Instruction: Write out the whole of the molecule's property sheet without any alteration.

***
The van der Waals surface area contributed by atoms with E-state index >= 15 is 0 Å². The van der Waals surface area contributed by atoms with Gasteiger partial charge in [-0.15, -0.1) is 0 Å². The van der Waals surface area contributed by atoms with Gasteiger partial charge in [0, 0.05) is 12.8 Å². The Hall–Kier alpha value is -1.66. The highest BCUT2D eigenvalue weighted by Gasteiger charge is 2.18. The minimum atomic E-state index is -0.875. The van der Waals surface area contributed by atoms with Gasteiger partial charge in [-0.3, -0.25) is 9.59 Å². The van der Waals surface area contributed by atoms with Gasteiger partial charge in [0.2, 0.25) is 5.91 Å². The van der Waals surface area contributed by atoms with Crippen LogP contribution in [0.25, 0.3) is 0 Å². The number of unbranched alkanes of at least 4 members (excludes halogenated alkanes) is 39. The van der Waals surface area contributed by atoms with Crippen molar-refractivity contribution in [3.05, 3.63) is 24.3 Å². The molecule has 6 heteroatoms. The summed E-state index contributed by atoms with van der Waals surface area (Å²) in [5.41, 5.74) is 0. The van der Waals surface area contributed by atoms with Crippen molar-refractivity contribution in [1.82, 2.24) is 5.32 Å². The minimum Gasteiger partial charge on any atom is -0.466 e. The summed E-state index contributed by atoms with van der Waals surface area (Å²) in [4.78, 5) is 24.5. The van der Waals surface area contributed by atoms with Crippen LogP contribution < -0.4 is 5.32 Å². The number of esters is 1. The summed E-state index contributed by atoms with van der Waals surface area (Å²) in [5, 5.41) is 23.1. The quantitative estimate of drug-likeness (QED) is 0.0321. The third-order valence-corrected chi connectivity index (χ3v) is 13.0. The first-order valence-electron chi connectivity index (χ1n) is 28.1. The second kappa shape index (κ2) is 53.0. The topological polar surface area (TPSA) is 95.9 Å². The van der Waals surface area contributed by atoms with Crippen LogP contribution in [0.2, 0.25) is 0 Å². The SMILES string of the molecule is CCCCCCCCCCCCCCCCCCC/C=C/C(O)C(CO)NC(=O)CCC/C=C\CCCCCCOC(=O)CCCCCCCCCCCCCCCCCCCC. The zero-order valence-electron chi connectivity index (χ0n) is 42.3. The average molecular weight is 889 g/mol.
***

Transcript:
The van der Waals surface area contributed by atoms with E-state index >= 15 is 0 Å². The van der Waals surface area contributed by atoms with Gasteiger partial charge in [-0.15, -0.1) is 0 Å². The van der Waals surface area contributed by atoms with Gasteiger partial charge in [0, 0.05) is 12.8 Å². The Hall–Kier alpha value is -1.66. The highest BCUT2D eigenvalue weighted by Gasteiger charge is 2.18. The minimum atomic E-state index is -0.875. The van der Waals surface area contributed by atoms with Gasteiger partial charge in [-0.3, -0.25) is 9.59 Å². The van der Waals surface area contributed by atoms with Gasteiger partial charge in [0.2, 0.25) is 5.91 Å². The van der Waals surface area contributed by atoms with Crippen LogP contribution in [0.25, 0.3) is 0 Å². The number of unbranched alkanes of at least 4 members (excludes halogenated alkanes) is 39. The van der Waals surface area contributed by atoms with Crippen molar-refractivity contribution in [3.05, 3.63) is 24.3 Å². The molecule has 6 heteroatoms. The summed E-state index contributed by atoms with van der Waals surface area (Å²) in [5.41, 5.74) is 0. The van der Waals surface area contributed by atoms with Crippen molar-refractivity contribution in [1.82, 2.24) is 5.32 Å². The minimum Gasteiger partial charge on any atom is -0.466 e. The summed E-state index contributed by atoms with van der Waals surface area (Å²) in [4.78, 5) is 24.5. The van der Waals surface area contributed by atoms with Crippen LogP contribution < -0.4 is 5.32 Å². The number of esters is 1. The summed E-state index contributed by atoms with van der Waals surface area (Å²) in [5, 5.41) is 23.1. The quantitative estimate of drug-likeness (QED) is 0.0321. The third-order valence-corrected chi connectivity index (χ3v) is 13.0. The first-order valence-electron chi connectivity index (χ1n) is 28.1. The second kappa shape index (κ2) is 53.0. The topological polar surface area (TPSA) is 95.9 Å². The van der Waals surface area contributed by atoms with Crippen LogP contribution in [0.2, 0.25) is 0 Å². The SMILES string of the molecule is CCCCCCCCCCCCCCCCCCC/C=C/C(O)C(CO)NC(=O)CCC/C=C\CCCCCCOC(=O)CCCCCCCCCCCCCCCCCCCC. The zero-order valence-electron chi connectivity index (χ0n) is 42.3. The average molecular weight is 889 g/mol.